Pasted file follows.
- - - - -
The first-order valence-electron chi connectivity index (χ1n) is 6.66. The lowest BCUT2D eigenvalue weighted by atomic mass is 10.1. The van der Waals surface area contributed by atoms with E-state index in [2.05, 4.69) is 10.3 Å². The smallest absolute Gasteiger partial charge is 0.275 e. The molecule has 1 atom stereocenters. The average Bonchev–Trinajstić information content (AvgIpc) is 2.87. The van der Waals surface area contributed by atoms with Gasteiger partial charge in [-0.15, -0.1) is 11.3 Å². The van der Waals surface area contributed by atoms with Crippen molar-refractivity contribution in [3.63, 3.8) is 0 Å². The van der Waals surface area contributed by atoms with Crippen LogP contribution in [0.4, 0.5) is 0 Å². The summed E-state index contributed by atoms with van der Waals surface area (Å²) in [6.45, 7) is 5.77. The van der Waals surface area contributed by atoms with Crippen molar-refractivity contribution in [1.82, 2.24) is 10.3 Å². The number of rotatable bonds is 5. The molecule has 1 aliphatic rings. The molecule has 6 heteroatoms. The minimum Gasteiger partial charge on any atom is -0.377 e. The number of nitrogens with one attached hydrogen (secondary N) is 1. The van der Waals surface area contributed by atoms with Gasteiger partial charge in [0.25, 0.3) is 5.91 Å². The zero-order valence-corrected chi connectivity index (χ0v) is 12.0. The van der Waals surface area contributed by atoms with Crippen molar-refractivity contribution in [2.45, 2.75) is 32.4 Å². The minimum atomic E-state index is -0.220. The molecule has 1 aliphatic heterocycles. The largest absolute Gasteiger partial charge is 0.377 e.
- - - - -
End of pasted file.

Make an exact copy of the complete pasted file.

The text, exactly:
The first-order valence-electron chi connectivity index (χ1n) is 6.66. The lowest BCUT2D eigenvalue weighted by atomic mass is 10.1. The van der Waals surface area contributed by atoms with E-state index in [2.05, 4.69) is 10.3 Å². The smallest absolute Gasteiger partial charge is 0.275 e. The molecule has 1 atom stereocenters. The average Bonchev–Trinajstić information content (AvgIpc) is 2.87. The van der Waals surface area contributed by atoms with Gasteiger partial charge in [-0.15, -0.1) is 11.3 Å². The van der Waals surface area contributed by atoms with Crippen molar-refractivity contribution in [3.63, 3.8) is 0 Å². The van der Waals surface area contributed by atoms with Crippen LogP contribution in [0.4, 0.5) is 0 Å². The summed E-state index contributed by atoms with van der Waals surface area (Å²) in [6.45, 7) is 5.77. The van der Waals surface area contributed by atoms with Crippen molar-refractivity contribution in [1.82, 2.24) is 10.3 Å². The number of rotatable bonds is 5. The molecule has 1 aliphatic rings. The molecule has 6 heteroatoms. The minimum Gasteiger partial charge on any atom is -0.377 e. The number of nitrogens with one attached hydrogen (secondary N) is 1. The van der Waals surface area contributed by atoms with Gasteiger partial charge in [0.25, 0.3) is 5.91 Å². The zero-order valence-corrected chi connectivity index (χ0v) is 12.0. The van der Waals surface area contributed by atoms with Crippen molar-refractivity contribution in [2.45, 2.75) is 32.4 Å². The minimum atomic E-state index is -0.220. The molecule has 1 aliphatic heterocycles. The largest absolute Gasteiger partial charge is 0.377 e.